Biography of Nobuhiro Aihara

Biography of Nobuhiro Aihara
Nobuhiro Aihara was born in Isegahara, Kanagawa Prefecture during World War II. Instead of taking over his family's business as was expected of him, Aihara left home to pursue a career in commercial animation and graphic design.

Aihara's career began in the mid-1960s, when he worked at Studio Zero. During his time with Studio Zero, he worked on such series as 1965's Obake no Q-taro and 1968's Kaibutsu-kun. In the 1970s and 1980s, Aihara was a freelance animator and inbetweener. During those years, he did a lot of work with Mushi Pro and Oh! Pro. He has provided work on such anime as Isao Takahata's 1982 film, Gauche the Cellist, Night on the Galactic Railroad, the 1988 Akira film, 1966's Osomatsu-kun, and 1969's Moomin.

In the 1960s, Aihara also worked at making a name for himself as an experimental animator. He had a one-man animation show, and he traveled from Tokyo to Sweden, Denmark, France, Germany, and the Czech Republic. His works included the anime shorts "Ame," "Stop," "Time to Kill," "Sakura," "Fushoku," "Yamakagashi," "Oshihiori Hane," "Akai Gyaman," "Mitsubachi no kisetsu wa satte," "Urushi," "Aisanka Hana," "Shoshun Kitsune-iro," "Tankyori Runner," "Bodo," "Stone," "Stone No. 1," "Kumo no ito," "Light," "Aoi Matchi," "Ringo to Shojo," "Karuma," "Hikari," "Burnin," "Shelter," "Suiwa: Karuma 2," "My Shelter," "Balva," "S=13," "Ouma ga toki," "Private," "Eizo (Kage)," "Tombo," "Gavora," "Line," "Mask," "Karasu," "Spin," "Kido," "Miminari," "Rain," "Memory of Cloud," "Yellow Fish," "The Third Eye," "Wind," "Memory of Red," "Yellow Night," "Yellow Snake," "Black Fish" (for Tokyo Loop), "Lotus," and "Zap Cat." "Stone" was also chosen by the Laputa 150 committee as one of the "30 treasures of world animation" that did not receive recognition in the original poll.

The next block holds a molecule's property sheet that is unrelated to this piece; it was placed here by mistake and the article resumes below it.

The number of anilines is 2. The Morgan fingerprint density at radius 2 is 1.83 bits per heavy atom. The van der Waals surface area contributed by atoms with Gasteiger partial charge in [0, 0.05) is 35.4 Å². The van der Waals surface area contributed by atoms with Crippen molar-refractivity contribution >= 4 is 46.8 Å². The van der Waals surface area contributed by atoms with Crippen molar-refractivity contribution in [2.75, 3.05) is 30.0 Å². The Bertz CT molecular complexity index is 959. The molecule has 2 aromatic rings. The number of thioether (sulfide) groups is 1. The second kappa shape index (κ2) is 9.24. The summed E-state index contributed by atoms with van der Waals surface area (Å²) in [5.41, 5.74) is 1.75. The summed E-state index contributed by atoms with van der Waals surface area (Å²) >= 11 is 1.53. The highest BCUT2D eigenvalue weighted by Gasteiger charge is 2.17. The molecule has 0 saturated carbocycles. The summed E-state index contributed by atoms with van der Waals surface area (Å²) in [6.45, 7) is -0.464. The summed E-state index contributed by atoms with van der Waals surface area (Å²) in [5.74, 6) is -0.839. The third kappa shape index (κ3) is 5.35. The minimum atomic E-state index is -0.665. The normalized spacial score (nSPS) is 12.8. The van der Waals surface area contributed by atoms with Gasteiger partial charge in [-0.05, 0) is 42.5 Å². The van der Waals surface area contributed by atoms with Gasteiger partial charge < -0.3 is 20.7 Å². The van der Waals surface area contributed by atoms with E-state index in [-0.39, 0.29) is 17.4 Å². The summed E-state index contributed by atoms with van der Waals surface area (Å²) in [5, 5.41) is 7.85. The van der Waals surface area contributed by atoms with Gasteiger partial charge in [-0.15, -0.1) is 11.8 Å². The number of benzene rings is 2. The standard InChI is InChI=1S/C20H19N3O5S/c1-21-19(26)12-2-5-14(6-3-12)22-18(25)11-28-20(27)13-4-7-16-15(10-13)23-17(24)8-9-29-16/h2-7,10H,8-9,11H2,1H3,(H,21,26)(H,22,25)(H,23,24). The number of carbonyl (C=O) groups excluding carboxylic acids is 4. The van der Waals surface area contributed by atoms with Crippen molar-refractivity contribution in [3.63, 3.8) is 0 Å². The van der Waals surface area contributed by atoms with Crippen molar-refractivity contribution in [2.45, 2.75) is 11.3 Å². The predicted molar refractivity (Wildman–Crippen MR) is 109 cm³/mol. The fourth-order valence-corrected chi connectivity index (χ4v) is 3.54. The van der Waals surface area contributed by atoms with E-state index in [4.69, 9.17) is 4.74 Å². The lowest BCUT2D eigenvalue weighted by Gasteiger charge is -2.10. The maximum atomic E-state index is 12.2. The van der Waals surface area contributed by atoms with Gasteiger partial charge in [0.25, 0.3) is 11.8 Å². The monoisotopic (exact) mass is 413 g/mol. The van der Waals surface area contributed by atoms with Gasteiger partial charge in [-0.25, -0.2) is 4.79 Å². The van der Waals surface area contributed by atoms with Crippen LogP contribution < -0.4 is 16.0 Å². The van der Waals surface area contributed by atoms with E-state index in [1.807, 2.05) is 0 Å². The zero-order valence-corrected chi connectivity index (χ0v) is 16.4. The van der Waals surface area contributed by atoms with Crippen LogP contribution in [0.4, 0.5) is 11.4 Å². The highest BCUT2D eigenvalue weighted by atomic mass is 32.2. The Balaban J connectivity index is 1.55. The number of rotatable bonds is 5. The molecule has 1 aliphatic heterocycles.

Aihara also collaborated with Keiichi Tanaami on the following shorts: "Yami no Kokyu - Yume no Inei," "Fu no Kokyu," "Scrap Diary," "Running Man," "Fetish Doll," "Landscape," "Yume 10-ya," "Trip," "Madonna no Yuwaku," "Noise," "Issun Boshi (Inch-High Samurai)," "Chirico," "Paradise for Eye," "Shunga," and "Dreams."

Aihara has served as a judge for the Hiroshima and Seoul International Animation Festivals. He also taught as a film professor at the Kyoto University of Art and Design.

Sadly, Nobuhiro Aihara passed away on April 30, 2011 at the age of 66 while on a trip at a hotel in Denpasar on Bali, Indonesia. He was found by a fellow traveler at the hotel, and the authorities determined that Aihara passed away due to natural causes.

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